Deb McGrath: Hidden benefit management practices drive higher prices at the pharmacy for Ky patients

Share on FacebookTweet about this on TwitterPin on PinterestShare on LinkedInShare on StumbleUponShare on RedditEmail this to someone

Patients across Kentucky rely on prescription medications to stay healthy. Whether it’s a chronic health condition like epilepsy or a short-term illness, these medications allow Kentuckians to lead more comfortable, productive lives.

Most of us are so familiar with the process to fill a prescription that we may not even think much about it. You take your script to the pharmacy, pay your copay or coinsurance, get your medication and go on with your day.

However, many people are unaware of a hidden practice that could be forcing them to overpay for their medications. Pharmacy Benefit Managers, commonly referred to as PBMs, play a major role in determining how much you pay out-of-pocket for your prescription medications.

PBMs and insurers today are burdening patients with higher out-of-pocket costs for medications, provider visits and medical procedures, and Kentuckians are feeling the impact on their finances.

At the pharmacy, out-of-pocket costs come in the form of copays or coinsurance. And sometimes, a patient’s out-of-pocket costs end up being more than the actual retail price of their medicine. When this happens, PBMs simply pocket the difference. This practice, known as “clawback”, takes money out of patients’ wallets to boost the PBM’s bottom line. I want to be clear that the pharmacy does not keep the overpayment. It is recouped by the PBM.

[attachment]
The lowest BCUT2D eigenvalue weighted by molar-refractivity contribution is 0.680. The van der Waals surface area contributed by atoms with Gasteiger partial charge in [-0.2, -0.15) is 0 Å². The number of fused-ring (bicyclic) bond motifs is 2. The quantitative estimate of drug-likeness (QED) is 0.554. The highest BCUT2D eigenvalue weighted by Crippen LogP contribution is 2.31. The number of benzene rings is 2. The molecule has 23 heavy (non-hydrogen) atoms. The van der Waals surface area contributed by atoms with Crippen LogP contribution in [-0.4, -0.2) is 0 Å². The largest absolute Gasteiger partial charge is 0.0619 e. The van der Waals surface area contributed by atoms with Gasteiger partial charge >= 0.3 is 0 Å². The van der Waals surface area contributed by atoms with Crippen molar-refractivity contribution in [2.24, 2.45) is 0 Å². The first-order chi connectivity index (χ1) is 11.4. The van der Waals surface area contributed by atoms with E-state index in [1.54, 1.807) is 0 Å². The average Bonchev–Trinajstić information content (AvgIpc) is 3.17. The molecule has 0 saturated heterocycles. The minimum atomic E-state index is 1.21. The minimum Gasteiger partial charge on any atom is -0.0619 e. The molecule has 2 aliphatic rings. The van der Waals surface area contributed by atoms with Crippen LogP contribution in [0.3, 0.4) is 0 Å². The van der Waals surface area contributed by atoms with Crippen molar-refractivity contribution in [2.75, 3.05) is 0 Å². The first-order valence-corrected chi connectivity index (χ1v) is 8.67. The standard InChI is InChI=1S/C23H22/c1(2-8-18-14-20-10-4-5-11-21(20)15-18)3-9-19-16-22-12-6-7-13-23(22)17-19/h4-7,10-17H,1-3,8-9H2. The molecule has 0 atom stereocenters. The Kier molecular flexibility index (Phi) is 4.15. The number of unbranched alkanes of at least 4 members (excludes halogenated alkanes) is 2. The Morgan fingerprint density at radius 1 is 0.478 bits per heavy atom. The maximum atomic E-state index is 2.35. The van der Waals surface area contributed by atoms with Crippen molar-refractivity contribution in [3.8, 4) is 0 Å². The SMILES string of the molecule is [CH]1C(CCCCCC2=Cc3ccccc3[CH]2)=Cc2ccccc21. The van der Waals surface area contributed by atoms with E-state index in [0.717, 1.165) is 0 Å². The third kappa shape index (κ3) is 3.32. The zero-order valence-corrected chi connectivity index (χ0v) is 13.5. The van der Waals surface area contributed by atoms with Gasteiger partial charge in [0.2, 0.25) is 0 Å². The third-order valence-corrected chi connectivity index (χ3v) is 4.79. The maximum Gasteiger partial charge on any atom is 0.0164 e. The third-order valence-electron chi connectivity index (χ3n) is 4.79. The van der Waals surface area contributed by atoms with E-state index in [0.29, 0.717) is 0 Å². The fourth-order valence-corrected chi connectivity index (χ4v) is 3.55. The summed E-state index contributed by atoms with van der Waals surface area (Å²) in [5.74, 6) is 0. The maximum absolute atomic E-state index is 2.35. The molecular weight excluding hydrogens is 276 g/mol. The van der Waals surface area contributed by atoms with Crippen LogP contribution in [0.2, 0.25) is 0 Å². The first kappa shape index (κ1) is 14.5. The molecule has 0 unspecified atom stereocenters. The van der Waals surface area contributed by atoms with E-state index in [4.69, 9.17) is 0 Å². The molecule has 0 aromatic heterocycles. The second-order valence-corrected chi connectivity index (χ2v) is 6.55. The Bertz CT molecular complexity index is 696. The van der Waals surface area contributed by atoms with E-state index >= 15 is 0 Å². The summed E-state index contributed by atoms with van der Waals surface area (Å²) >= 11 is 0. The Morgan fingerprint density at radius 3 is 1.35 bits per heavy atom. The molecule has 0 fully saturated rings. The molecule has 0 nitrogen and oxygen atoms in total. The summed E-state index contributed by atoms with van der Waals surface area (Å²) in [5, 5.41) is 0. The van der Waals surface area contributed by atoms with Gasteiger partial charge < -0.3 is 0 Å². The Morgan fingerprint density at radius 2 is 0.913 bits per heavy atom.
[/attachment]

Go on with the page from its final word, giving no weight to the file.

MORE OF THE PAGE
I recently had the opportunity to testify about the clawback practice before the Kentucky General Assembly, and shared a real-world example. A patient in Kentucky paid $101.49 for her medication, per her insurance plan which requires a 20 percent coinsurance payment. She later discovered that the amount paid to her pharmacy by the PBM was only $49.45, and the PBM had kept the additional $52.04 that she had been charged.

In short, she unknowingly overpaid $52 for her medication, and for no reason other than to bolster the profits of the PBM. I think we could all find better ways to use our own money!

Unfortunately, this entire process takes place in the shadows, just as the PBMs prefer. Patients have no way of knowing it is even happening, nor are they aware that they could save money by paying cash instead of using their insurance. Pharmacists are contractually prohibited by PBMs from disclosing this information. So, patients continue to pay more than necessary for their medications while PBMs’ profit margins climb higher and higher.

The “clawback” issue has already been addressed in several states and is on the list for upcoming legislative sessions in many more. For example, Louisiana and Arkansas have enacted policies to ensure that a patient’s prescription copay or coinsurance does not exceed the total amount the pharmacy receives from all payment sources for a medication (drug costs and dispensing fees).

I encourage the Kentucky General Assembly to follow suit and pass legislation to stop this outrageous and unfair practice that does nothing to serve patients and only exists to benefit the PBMs.

At a time when so many Kentuckians are struggling to make ends meet, no one should be asked to overpay for their medications. It is time we pull back the veil on PBMs and protect Kentuckians.

Deb McGrath is the Executive Director and Co-Founder for the Epilepsy Foundation of Kentuckiana.

 
 
 
 
 
 

Share on FacebookTweet about this on TwitterPin on PinterestShare on LinkedInShare on StumbleUponShare on RedditEmail this to someone

Related Posts

Leave a Comment